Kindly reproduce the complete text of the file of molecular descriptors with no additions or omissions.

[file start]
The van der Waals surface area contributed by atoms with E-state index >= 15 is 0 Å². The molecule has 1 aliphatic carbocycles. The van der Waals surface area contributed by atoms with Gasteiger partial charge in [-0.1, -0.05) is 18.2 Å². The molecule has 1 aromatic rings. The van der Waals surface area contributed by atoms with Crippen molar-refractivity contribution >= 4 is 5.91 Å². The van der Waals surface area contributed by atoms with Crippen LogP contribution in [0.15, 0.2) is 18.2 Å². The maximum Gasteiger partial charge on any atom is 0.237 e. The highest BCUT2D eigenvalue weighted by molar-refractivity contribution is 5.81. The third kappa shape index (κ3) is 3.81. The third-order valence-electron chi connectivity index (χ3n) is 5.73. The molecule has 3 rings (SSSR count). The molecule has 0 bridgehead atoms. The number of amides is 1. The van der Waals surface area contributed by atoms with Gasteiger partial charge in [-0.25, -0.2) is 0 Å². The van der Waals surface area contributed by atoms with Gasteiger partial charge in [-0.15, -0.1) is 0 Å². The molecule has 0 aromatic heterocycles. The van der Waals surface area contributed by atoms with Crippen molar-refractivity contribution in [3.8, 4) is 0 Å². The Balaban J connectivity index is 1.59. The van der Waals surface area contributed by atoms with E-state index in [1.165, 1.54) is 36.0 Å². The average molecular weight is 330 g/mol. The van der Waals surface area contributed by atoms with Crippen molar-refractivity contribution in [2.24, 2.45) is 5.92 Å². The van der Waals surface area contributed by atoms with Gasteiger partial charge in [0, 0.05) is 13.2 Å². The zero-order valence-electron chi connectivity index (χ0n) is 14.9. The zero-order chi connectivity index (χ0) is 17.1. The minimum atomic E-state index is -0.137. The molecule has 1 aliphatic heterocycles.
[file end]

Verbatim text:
The van der Waals surface area contributed by atoms with E-state index >= 15 is 0 Å². The molecule has 1 aliphatic carbocycles. The van der Waals surface area contributed by atoms with Gasteiger partial charge in [-0.1, -0.05) is 18.2 Å². The molecule has 1 aromatic rings. The van der Waals surface area contributed by atoms with Crippen molar-refractivity contribution >= 4 is 5.91 Å². The van der Waals surface area contributed by atoms with Crippen LogP contribution in [0.15, 0.2) is 18.2 Å². The maximum Gasteiger partial charge on any atom is 0.237 e. The highest BCUT2D eigenvalue weighted by molar-refractivity contribution is 5.81. The third kappa shape index (κ3) is 3.81. The third-order valence-electron chi connectivity index (χ3n) is 5.73. The molecule has 3 rings (SSSR count). The molecule has 0 bridgehead atoms. The number of amides is 1. The van der Waals surface area contributed by atoms with Gasteiger partial charge in [-0.25, -0.2) is 0 Å². The van der Waals surface area contributed by atoms with Gasteiger partial charge in [-0.15, -0.1) is 0 Å². The molecule has 0 aromatic heterocycles. The van der Waals surface area contributed by atoms with Crippen molar-refractivity contribution in [3.8, 4) is 0 Å². The Balaban J connectivity index is 1.59. The van der Waals surface area contributed by atoms with E-state index in [1.165, 1.54) is 36.0 Å². The average molecular weight is 330 g/mol. The van der Waals surface area contributed by atoms with Crippen molar-refractivity contribution in [2.24, 2.45) is 5.92 Å². The van der Waals surface area contributed by atoms with Gasteiger partial charge in [0, 0.05) is 13.2 Å². The zero-order valence-electron chi connectivity index (χ0n) is 14.9. The zero-order chi connectivity index (χ0) is 17.1. The minimum atomic E-state index is -0.137. The molecule has 1 aliphatic heterocycles.